Henry Kondo volunteered for the army in 1943 and served in the 442nd Regimental Combat Team. He was killed in action in France on October 19th, 1944, liberating Bruyeres and Biffontaine in the Vosges Mountains, days prior to the famed rescue of the "Lost Battalion" of Texans.
Yasaku and Kiyomi Kondo and Frank and Yuri Morimoto eventually returned to Southern California after the war and settled in Monrovia. Frank Morimoto became an aeronautical engineer, building jet engines and delta rockets, while Yuri stayed home and raised their four daughters.
Yuri Morimoto has been a longtime supporter of the museum and has donated correspondence, photographs and ephemera. There are several other collections from Yuri Morimoto in the museum collections. They can be found under the following ID numbers: 89.18, 99.202, 2000.289, 2000.312, 2001.6, 2001.116, 2001.261, 2001.284, 2002.40, 2003.33, and 2004.40.
This collection contains correspondence, photographs, legal documents and ephemera. It is divided into four series: Correspondence, Legal Documents and Correspondence, Photographs, and Ephemera.
Series 1: Correspondence (2 folders) This series is divided into two subseries. The first contains personal letters between Henry Kondo and his father written from 1943 to 1944, when Henry was in the army and his parents were in Gila River Relocation Center. The second is comprised of personal letters from Yuri Kondo Morimoto to her husband Frank Morimoto, all written in 1942 shortly after Frank joined the army.
Series 2: Legal Documents (1 folder) This series contains a detailed Economic Loss Survey of Pacific Evacuees form, attorney correspondence from 1949, and a copy of the court statement. It also contains several documents and correspondence from the war years relating to monetary compensation and real estate transactions.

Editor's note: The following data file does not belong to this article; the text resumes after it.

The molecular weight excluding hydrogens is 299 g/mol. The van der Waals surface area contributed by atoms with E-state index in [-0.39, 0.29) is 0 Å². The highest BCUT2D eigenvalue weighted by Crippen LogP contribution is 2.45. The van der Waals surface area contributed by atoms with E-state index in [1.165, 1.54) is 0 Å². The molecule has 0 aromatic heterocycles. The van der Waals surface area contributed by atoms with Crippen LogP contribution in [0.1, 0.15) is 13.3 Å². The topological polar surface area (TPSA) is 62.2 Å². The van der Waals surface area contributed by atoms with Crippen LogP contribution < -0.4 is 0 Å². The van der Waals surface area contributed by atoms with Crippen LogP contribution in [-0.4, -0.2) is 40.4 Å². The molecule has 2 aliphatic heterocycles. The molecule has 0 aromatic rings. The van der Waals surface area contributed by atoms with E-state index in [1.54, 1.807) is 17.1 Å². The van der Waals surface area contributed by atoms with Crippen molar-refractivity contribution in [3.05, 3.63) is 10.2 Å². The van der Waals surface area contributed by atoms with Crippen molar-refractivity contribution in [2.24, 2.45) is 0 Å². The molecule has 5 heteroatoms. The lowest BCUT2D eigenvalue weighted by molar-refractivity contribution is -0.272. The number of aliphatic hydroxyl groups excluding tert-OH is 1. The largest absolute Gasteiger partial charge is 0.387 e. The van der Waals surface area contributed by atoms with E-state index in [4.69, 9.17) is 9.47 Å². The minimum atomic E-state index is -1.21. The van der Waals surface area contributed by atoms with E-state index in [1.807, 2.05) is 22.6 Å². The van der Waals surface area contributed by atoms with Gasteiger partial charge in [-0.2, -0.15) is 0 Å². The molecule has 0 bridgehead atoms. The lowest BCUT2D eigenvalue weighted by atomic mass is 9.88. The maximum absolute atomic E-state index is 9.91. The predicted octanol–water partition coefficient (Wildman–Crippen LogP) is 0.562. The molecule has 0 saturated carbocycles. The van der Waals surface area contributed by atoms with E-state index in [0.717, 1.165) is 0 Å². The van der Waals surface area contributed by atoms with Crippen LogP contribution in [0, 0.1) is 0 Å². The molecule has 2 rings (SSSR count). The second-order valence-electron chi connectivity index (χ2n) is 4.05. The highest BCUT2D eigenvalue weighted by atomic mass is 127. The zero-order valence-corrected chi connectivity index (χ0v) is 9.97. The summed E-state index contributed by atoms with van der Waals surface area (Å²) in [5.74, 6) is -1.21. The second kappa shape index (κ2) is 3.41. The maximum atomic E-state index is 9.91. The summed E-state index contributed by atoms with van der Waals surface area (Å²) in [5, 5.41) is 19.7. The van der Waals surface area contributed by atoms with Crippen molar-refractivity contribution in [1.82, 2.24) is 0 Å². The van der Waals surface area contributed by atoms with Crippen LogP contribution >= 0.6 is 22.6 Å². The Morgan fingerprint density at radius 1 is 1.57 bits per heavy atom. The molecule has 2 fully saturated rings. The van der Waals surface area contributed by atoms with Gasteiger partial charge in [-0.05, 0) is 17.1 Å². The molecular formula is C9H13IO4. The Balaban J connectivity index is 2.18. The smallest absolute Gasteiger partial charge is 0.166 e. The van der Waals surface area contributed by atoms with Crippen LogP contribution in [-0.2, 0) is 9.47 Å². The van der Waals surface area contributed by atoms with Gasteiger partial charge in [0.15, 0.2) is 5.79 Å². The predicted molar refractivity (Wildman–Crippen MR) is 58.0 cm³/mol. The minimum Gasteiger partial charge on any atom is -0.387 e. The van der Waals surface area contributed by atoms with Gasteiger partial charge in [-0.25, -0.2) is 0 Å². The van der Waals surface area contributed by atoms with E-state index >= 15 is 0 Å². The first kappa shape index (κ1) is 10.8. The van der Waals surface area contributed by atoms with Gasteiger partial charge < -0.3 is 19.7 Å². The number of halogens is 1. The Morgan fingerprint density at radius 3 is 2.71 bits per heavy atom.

Series 3: Photographs (11 folders) This series is divided into three subseries. The first series consists of portraits and photographs given to the family during the pre-war years. The second series consists of pre- and post-war family photographs. Included among these are several formal group photographs from Pasadena Union Presbyterian Church and Altadena Presbyterian, Lincoln Elementary School, and women's clubs. The third series consists of pre-war panoramic photographs documenting groups and activities such as a funeral, Niigata kenjinkai picnic lunches, church anniversaries, and both public school and Japanese school groups.
Series 4: Ephemera This series includes a fan, a wall hanging, books, photocopies of magazine articles and several phonograph records.
The following terms have been used to index the description of this collection in the library's online public access catalog.
Kondo, Henry M.
Japanese Americans--Evacuation and relocation, 1942-1945.
World War II
Japanese American soldiers
Camp Shelby (Miss.)
Fort Custer (Mich.)
United States. Army. Regimental Combat Team, 442nd
Gila River Relocation Center
Yuri Morimoto has donated several other collections. They can be found under the following ID numbers: 89.18, 99.202, 2000.289, 2000.312, 2001.6, 2001.116, 2001.261, 2001.284, 2002.40, 2003.33, and 2004.40